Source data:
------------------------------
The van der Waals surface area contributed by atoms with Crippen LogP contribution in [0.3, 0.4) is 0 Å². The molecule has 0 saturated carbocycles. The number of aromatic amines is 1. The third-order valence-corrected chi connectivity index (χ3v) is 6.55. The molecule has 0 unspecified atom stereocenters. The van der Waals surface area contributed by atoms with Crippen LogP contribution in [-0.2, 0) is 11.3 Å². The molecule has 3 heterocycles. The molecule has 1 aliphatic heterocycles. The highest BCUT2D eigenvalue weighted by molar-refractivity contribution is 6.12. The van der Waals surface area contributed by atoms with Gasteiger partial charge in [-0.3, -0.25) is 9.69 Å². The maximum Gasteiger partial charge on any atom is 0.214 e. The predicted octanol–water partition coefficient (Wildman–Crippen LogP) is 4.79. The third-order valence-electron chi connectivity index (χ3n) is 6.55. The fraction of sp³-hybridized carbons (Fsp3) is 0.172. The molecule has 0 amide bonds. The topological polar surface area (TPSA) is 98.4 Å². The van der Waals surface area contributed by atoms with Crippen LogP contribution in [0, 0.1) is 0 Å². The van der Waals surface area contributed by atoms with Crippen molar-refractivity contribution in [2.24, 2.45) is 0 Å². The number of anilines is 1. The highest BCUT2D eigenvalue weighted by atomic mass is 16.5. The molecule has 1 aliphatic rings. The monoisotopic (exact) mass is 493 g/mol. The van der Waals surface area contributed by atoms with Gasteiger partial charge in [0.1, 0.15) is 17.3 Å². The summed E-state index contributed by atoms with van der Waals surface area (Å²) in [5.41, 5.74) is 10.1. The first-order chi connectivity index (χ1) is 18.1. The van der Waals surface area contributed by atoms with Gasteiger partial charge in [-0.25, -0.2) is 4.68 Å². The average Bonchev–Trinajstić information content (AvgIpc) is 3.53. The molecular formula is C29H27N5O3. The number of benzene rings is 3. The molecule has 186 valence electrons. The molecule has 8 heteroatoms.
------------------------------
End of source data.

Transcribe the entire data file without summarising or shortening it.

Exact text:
The van der Waals surface area contributed by atoms with Crippen LogP contribution in [0.3, 0.4) is 0 Å². The molecule has 0 saturated carbocycles. The number of aromatic amines is 1. The third-order valence-corrected chi connectivity index (χ3v) is 6.55. The molecule has 0 unspecified atom stereocenters. The van der Waals surface area contributed by atoms with Crippen LogP contribution in [-0.2, 0) is 11.3 Å². The molecule has 3 heterocycles. The molecule has 1 aliphatic heterocycles. The highest BCUT2D eigenvalue weighted by molar-refractivity contribution is 6.12. The van der Waals surface area contributed by atoms with Gasteiger partial charge in [-0.3, -0.25) is 9.69 Å². The maximum Gasteiger partial charge on any atom is 0.214 e. The predicted octanol–water partition coefficient (Wildman–Crippen LogP) is 4.79. The third-order valence-electron chi connectivity index (χ3n) is 6.55. The fraction of sp³-hybridized carbons (Fsp3) is 0.172. The molecule has 0 amide bonds. The topological polar surface area (TPSA) is 98.4 Å². The van der Waals surface area contributed by atoms with Crippen LogP contribution in [0, 0.1) is 0 Å². The van der Waals surface area contributed by atoms with Crippen molar-refractivity contribution in [2.24, 2.45) is 0 Å². The number of anilines is 1. The highest BCUT2D eigenvalue weighted by atomic mass is 16.5. The molecule has 1 aliphatic rings. The monoisotopic (exact) mass is 493 g/mol. The van der Waals surface area contributed by atoms with Gasteiger partial charge in [0.1, 0.15) is 17.3 Å². The summed E-state index contributed by atoms with van der Waals surface area (Å²) in [5.41, 5.74) is 10.1. The first-order chi connectivity index (χ1) is 18.1. The van der Waals surface area contributed by atoms with Gasteiger partial charge in [-0.25, -0.2) is 4.68 Å². The average Bonchev–Trinajstić information content (AvgIpc) is 3.53. The molecular formula is C29H27N5O3. The number of benzene rings is 3. The molecule has 186 valence electrons. The molecule has 8 heteroatoms.